If there’s anyone at TNW who is really into what the hip kids are looking at, it’s Owen Williams. My Amsterdam-based colleague slipped a URL of an app launching today, Byte, into our Slack channel and left it there for me to find.
What I didn’t expect was spending an ungodly long time staring at GIFs, carefully using emoji to create a piece of looping MIDI music, and choosing the right shade of pink to fill my phone screen up with as much garbage as possible.
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If I were to put it succinctly, Byte is what would happen if Blingee had a baby with YTMND, found Bitly’s link shortening and ended up on Snapchat. It’s an entirely different kind of content creation than what I am used to, and even in this early version, it’s easy to see how teens might glom onto it as the next sharing social network du jour.
Byte version 1.0 — available only for iOS devices and in a limited, view-only mode for Mac — offers up the phone screen as a blank canvas. Users can add all manner of stuff to that space: GIFs, images, selfies, videos, random kaomoji. You can also create your own music with the app, thanks to an 8-bit chiptune tool that uses emojis to show its sound effects.
At first blush, Byte appears to be a dumping ground for everything the kids find cool these days. You make pages, you share them with friends. They respond with emoji right on the page. GIFs are shared. Fun is had.
But after carefully tweaking what I could, I realized there’s a surprising depth to Byte.
Primarily, the meaningful parts of Byte happen in its ability to link. Snapchat allows you to create and share your content, but you can’t link in or link out to it at any point in time. The thrust of Byte exists in this linking, and it’s what makes it so fun.
First is the personalized link you can create — similar to YTMND, you can personalize links and mark them with a hashtag so they’re not immediately sharable on the platform. Of course, those eager to stake our their social media claim might gobble up the good URLs for themselves, and will likely find value in doing so.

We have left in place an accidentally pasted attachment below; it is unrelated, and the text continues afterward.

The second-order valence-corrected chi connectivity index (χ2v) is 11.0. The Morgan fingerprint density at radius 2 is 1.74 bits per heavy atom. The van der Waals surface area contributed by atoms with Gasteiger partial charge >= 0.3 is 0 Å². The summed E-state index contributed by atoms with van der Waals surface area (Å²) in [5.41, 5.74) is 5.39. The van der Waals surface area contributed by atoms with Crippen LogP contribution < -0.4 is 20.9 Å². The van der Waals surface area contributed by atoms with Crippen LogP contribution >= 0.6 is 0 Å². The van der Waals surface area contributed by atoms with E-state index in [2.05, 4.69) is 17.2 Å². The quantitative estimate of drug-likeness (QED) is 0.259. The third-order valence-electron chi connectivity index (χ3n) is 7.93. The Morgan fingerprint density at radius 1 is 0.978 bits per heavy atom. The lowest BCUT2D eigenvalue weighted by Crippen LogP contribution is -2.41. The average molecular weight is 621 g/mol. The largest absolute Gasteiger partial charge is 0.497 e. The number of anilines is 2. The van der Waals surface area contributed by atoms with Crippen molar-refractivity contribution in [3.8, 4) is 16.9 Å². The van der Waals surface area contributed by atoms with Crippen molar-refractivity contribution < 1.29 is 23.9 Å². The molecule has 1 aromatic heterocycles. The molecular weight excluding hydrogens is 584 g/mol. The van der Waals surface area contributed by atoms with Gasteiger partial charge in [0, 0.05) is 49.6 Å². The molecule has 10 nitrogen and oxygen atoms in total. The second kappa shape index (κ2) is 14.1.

That’s because, with linking, Byte can link from one page to another. You can create a whole suite of pages to create a sort of limited mobile website. And, each page that is created can actually be updated after it’s been made. So, you can start with your pseudo-homepage and then work forward to create whatever you want. You can link out to other platforms, like Twitter, and offer your own text or video content.
By contextualizing everything that’s created, Byte creates a real, palpable network. It’s both a harkening to the WSIWIG Geocities templates of the past and sharing apps of the future. It’s the app version of a paradox, reaching into the past to make it to the cutting edge.
Or, it’s just an awesome place for you to make a stupid shareable piece of content.
It’s still very clearly in its early stages, and not all special effects accurately transfer across platforms. For example, my page includes a very snazzy explosion of my own name, but it’s not viewable via desktop.
Byte is available for free on iOS, and in alpha on Mac. Desktop Byte creation will be added in the near future.
➤ Byte [iOS & OS X]